# Purpose

• One of the reasons we use them is to try to uncover causes by studying relationships between variables.
• Although statistical relationships do not necessarily imply causal relationships, they do give us a starting point for further research.

Seber and Lee, Linear Regression Analysis, 2003

# Basics

• We are interested in some variables, normally just one which we call the response.
• We want to study how it depends on a set of variables called explanatory variables.
• Example: risk of heart attack explained by blood pressure, age, gender, cholesterol level, etc.

Seber and Lee, Linear Regression Analysis, 2003

# Exam grades example Faraway, Linear Models with R, 2005

# Uses

Once we have a statistical model we can

• use it for prediction.
• test hypothesis.
• estimate parameters and give a measure of uncertainty.

• As one of my professors said, 80% of statistics is linear models.

# Are we observing something that could happen by chance?

That is a big question that we will ask ourselves very frequently.

In other words, are we observing something unexpected?

This is the problem of hypothesis testing with the null hypothesis being chance.

# We have seen that you need statistics

To be objective

To estimate a parameter of interest and give a measure of uncertainty

To explain relationships between variables

To test your hypothesis

# You will need biostatistics

Biostatistics is statistics applied to biological problems.

No matter what you do in science, you will need statistics at some point or another.

• How much? The basics.
• Takes around 2 semester-long courses to learn them (mostly frequentist)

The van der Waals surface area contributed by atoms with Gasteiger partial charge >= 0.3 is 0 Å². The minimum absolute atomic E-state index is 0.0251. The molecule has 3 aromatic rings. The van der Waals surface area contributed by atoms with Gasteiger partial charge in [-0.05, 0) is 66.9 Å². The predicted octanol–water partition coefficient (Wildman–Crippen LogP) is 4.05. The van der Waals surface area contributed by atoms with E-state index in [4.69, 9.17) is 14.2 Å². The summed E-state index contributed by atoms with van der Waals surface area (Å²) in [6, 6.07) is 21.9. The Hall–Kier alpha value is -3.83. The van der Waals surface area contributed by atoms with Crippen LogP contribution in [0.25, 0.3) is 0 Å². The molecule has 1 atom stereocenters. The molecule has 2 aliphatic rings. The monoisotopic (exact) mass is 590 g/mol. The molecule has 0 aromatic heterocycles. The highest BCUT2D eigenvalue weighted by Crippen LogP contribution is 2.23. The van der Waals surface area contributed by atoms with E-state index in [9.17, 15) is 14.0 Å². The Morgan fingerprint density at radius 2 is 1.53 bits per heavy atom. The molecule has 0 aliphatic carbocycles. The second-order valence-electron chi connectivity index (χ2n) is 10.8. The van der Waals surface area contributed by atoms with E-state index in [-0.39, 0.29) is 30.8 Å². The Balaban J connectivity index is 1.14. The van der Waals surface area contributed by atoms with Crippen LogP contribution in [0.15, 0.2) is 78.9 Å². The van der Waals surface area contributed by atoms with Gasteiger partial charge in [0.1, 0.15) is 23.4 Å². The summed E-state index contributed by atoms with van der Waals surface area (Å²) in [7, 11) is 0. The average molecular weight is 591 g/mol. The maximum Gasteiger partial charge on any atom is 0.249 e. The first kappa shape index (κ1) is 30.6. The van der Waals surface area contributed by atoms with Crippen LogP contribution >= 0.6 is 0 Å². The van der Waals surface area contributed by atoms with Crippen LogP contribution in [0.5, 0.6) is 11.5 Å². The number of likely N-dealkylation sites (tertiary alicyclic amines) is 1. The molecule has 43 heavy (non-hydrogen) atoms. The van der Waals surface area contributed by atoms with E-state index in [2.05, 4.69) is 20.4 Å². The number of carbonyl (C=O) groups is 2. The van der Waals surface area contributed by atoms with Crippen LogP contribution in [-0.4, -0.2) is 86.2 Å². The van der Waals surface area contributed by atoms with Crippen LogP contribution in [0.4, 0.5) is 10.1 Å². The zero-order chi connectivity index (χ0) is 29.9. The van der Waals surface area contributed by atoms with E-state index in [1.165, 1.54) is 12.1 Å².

• But I can collaborate with a statistician
• True, but it will be very hard to do so without a common language.

# Why R?

• It’s free (open source)
• Available on Windows, Mac, Linux/Unix.
• Easily to customize and expand with libraries called packages
• A lot of people in academia use it!
• Great for reproducibility (more later)

# Some cons

• It has a big learning curve
• No buttons which is a big difference if you are used to Excel…
• Can be very heterogeneous since lots of developers are working on different parts

# RStudio

RStudio

I highly recommend it as your first R user interface.

It’s very friendly: menus, all the windows you want, highlighting, …

Once you learn to use RStudio you might want to try out other options which generally involve quite a bit of customization. Or you might be happy ever after with RStudio!

# R code

You will notice some R code in the next slides followed by it’s output.

If you want to get the same results as me, just copy and paste them into R

Note that

# This symbol is used as a comment sign.
# Anything after will not be considered R code.

# R is vectored

x <- 1
y <- c(1, 2, 3)
x + y
##  2 3 4
z <- 1:3
y - z
##  0 0 0
1:20
##    1  2  3  4  5  6  7  8  9 10 11 12
##  13 14 15 16 17 18 19 20

# R as a calculator

Take Royall’s example from the beginning. We know that: So, what is the if ?

Well, lets use R as a calculator!

0.95 * 0.001/(0.95 * 0.001 + 0.02 * (1 -
0.001))
##  0.04539

# R as a programming language

We want more. We want to check if is greater when or .

To simplify things, we can write a function and check that it works:

pr.d.given.t <- function(pr.d) {
0.95 * pr.d/(0.95 * pr.d + 0.02 * (1 -
pr.d))
}
pr.d.given.t(0.001)
##  0.04539

Now we can find the maximum one sequentially

pr.d.given.t(0.001) < pr.d.given.t(0.2)
##  TRUE
pr.d.given.t(0.001) < pr.d.given.t(0.5)
##  TRUE
pr.d.given.t(0.2) < pr.d.given.t(0.5)
##  TRUE
pr.d.given.t(0.5)
##  0.9794

# R as a graphics device

Not enough!

Lets look at for all possible values of pr.d <- seq(0.001, 0.999, by = 0.001)
plot(pr.d, pr.d.given.t(pr.d), type = "l",
col = "blue") # Finding help

apropos("norm")
##   "dlnorm"         "dnorm"
##   "halfnorm"       "norm"
##   "normalizePath"  "plnorm"
##   "pnorm"          "qlnorm"
##   "qnorm"          "qqnorm"
##  "qqnorm.default" "qqnorml"
##  "rlnorm"         "rnorm"
?(pnorm)